An Escape from Prison
LIBBY PRISON was in Richmond, Virginia. Before the Civil War, it was a tobacco warehouse, close by the Lynchburg Canal, and not far from the James River. It was three stories high in front, and four in the rear, built of brick and stone, with thick partition walls which divided it into three sections, with a cellar under each.
The first floor contained three apartments, one for the prison authorities, one as a hospital, and the third for cooking and dining purposes. The upper stories had sleeping quarters for the prisoners. In this prison, one thousand Union soldiers were confined.
There was little chance of escape from it. A strong guard surrounded the prison, and every precaution was taken. The only attempt at escape that even partially succeeded was made by a number of Union prisoners through an underground tunnel.
The enterprise was undertaken by a few of the  most daring of the Union soldiers, and was carefully kept secret from the others. One of the cellars, reserved for the storage of old boxes and barrels, was used as a starting place. Fortunately, it was never visited by the prison authorities, and, once at work, the prisoners could proceed without much fear of detection or interruption.
How to reach the cellar and begin excavating the tunnel was the first question to be solved. It was decided to remove the stones and brick in the fireplace of the cooking room, and to make a sloping entrance into the cellar. All this work was done at night, with as little noise as possible, by several prisoners who were stone-masons by trade. By day, the bricks and stones were carefully replaced, and all evidence of their labors was covered up. In a few days the cellar was reached, and all was ready to begin digging the tunnel.
This proposed tunnel was to be just large enough to admit one man, crawling on hands and knees. It was to cross a narrow street, and enter a lot used as a stable yard, which was concealed from the street by a high board fence. Once in this yard, and behind the fence, the prisoners would be safe from detection from the street, and could make good their escape through the other side of the stable yard.
 The work on the tunnel began. It was eight or nine feet underground, and only one man could dig at a time. The only tools they had were pocket-knives, small hatchets, a broken fire-shovel, and pieces of fire-wood. But the earth was soft, and the prospect of liberty was alluring.
Night after night the work went on, one man digging forward and another one passing the dirt back to others who scattered it on the floor of the cellar and covered it with straw. The air in the tunnel was very close; the positions of the men were cramped; and there was constant danger of the earth caving in. But these daring men worked on, for they were struggling to gain their freedom.
In about three weeks, the tunnel was considered to be long enough, and so the forward workman began to dig upwards. In a short while, he had made an opening, and cautiously stuck his head out. To his dismay he found he was on the wrong side of the fence, and still in the street, with a sentry only a few yards away. Fortunately, the sentry did not see him. Quickly concealing the opening with grass, and packing it from underneath so it would look like a hole in the ground, the workman succeeded in avoiding detection, and work on the tunnel was renewed.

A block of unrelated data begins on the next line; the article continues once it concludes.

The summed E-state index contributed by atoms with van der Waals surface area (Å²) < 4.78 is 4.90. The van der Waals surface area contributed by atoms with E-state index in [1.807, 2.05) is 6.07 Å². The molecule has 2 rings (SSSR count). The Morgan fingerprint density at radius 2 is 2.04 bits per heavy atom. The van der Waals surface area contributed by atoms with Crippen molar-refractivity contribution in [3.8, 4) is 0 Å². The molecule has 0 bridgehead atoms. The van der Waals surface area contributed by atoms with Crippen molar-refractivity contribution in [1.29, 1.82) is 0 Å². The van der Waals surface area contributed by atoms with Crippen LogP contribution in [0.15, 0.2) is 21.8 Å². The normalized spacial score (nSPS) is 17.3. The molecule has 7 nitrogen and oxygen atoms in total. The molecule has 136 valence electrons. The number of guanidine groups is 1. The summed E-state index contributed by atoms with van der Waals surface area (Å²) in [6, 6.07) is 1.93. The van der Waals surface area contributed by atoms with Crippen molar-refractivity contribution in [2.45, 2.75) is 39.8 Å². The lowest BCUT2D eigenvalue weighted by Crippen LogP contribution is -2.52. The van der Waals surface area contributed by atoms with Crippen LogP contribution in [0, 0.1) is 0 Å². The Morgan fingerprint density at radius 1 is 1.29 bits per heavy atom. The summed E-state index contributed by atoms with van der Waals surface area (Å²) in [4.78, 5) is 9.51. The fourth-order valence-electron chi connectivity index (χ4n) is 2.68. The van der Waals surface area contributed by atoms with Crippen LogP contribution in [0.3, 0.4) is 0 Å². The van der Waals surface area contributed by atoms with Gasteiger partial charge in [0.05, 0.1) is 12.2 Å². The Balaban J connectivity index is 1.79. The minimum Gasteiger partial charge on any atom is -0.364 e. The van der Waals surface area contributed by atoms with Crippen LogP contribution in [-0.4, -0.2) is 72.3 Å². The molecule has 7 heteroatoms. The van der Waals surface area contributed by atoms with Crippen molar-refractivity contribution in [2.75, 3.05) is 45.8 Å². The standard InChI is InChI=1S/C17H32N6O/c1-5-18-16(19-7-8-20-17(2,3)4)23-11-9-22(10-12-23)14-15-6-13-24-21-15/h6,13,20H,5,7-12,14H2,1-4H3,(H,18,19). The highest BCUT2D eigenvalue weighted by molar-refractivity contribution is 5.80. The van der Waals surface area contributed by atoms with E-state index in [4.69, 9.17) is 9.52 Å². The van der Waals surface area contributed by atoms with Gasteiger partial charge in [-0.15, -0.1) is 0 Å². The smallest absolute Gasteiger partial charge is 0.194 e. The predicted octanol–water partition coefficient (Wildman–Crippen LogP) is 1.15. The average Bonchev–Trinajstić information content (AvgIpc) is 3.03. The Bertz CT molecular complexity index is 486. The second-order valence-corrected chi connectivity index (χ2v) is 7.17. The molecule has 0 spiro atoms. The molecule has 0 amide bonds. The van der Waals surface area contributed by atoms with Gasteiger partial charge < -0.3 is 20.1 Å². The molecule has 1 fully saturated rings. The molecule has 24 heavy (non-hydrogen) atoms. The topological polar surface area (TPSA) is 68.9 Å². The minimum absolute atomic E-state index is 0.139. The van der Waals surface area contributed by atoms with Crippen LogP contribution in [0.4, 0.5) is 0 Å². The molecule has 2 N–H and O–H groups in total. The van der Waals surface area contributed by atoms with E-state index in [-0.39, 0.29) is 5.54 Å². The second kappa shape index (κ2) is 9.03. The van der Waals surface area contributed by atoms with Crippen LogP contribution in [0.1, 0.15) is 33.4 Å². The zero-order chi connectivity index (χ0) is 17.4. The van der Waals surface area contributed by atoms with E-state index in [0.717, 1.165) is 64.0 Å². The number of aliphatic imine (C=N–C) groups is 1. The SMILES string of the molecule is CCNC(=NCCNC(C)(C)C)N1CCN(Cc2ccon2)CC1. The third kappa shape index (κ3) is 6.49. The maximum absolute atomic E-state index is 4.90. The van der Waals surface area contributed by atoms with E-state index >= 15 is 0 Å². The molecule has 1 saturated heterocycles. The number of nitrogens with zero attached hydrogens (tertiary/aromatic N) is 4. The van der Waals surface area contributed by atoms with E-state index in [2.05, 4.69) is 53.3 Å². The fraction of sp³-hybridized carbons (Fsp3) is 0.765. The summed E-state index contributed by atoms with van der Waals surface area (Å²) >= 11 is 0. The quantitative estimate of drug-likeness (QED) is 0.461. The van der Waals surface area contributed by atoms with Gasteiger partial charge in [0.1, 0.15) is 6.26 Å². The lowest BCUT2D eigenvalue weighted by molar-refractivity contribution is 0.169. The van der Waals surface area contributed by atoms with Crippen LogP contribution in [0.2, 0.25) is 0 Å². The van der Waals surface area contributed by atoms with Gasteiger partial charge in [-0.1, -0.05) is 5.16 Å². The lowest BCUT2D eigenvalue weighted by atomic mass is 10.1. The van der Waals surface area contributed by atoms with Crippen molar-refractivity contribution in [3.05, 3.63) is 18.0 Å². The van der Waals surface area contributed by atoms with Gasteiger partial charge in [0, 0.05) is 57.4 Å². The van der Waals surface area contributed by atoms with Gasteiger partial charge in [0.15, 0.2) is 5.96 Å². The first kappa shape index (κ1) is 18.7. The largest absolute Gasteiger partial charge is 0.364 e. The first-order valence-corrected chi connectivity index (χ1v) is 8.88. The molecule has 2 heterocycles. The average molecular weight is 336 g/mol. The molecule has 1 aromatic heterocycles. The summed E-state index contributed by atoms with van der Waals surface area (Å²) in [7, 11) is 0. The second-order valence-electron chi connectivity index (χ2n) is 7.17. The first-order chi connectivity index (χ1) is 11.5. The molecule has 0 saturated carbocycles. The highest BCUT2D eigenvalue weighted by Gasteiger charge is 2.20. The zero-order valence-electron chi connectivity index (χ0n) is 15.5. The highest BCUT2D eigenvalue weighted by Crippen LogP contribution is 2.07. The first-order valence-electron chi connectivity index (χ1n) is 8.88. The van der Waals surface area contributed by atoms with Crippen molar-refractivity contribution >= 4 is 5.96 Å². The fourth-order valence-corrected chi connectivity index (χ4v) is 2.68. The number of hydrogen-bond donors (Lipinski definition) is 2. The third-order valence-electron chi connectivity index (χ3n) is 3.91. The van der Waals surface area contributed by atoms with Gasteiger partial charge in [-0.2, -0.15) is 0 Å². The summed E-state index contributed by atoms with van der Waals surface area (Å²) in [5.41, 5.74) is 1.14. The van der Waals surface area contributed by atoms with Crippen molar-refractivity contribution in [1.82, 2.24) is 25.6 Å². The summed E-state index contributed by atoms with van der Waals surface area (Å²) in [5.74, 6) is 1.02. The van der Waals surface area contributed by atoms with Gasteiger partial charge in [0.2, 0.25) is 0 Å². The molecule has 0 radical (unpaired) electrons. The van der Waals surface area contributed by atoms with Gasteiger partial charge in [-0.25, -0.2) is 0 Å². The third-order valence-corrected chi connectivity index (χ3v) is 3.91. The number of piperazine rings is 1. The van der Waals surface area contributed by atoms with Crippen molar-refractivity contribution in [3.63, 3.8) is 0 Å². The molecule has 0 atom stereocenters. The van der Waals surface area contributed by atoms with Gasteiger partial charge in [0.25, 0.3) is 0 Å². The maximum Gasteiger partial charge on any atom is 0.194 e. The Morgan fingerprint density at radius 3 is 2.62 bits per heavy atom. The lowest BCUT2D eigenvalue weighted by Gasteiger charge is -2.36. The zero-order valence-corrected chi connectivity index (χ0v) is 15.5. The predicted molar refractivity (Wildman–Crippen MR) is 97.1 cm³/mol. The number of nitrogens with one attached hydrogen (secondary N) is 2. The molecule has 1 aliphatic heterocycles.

Ten feet further on brought them well inside  the stable yard, and behind the protecting fence. The opening was now made, and, to the joy of the prisoners, the way of escape seemed plain. The evening of February 9, 1864, was appointed as the time to make their dash for liberty. The hour set was nine o'clock. One can well imagine the intense eagerness and excitement with which the men awaited the moment for their adventure.
About one hundred men, who were in the secret, assembled and, in single file, one by one, they crawled through the opening in the fireplace, across the cellar, and into the tunnel. There was no crowding and no rushing. The men proceeded silently on their knees, one behind the other, and climbed out into the stable yard.
As soon as two emerged, they made off together, and, crossing the yard, came into a nearby street. They strolled away, conversing in ordinary tones, as though they were citizens bent on their own affairs. They wore no prison clothes, so their appearance excited no suspicion. In about three hours, one hundred and nine men had escaped, and had scattered through the town. Not one of them had been challenged by the guard, who was pacing his rounds on the other side of the fence.
The fugitives found themselves in well-lighted streets, filled with people, and with shops open.  But they gave no sign of haste. Talking and laughing, they proceeded to the outskirts of the town, and disappeared into the open country.
The absence of so many at roll-call the next morning excited the suspicion of the prison authorities. A search was immediately begun, and, as soon as the facts were established, an alarm was sent out to scour the country for the escaped prisoners. Of those who had gone, fifty-five reached the Union lines in safety, but fifty-four were recaptured.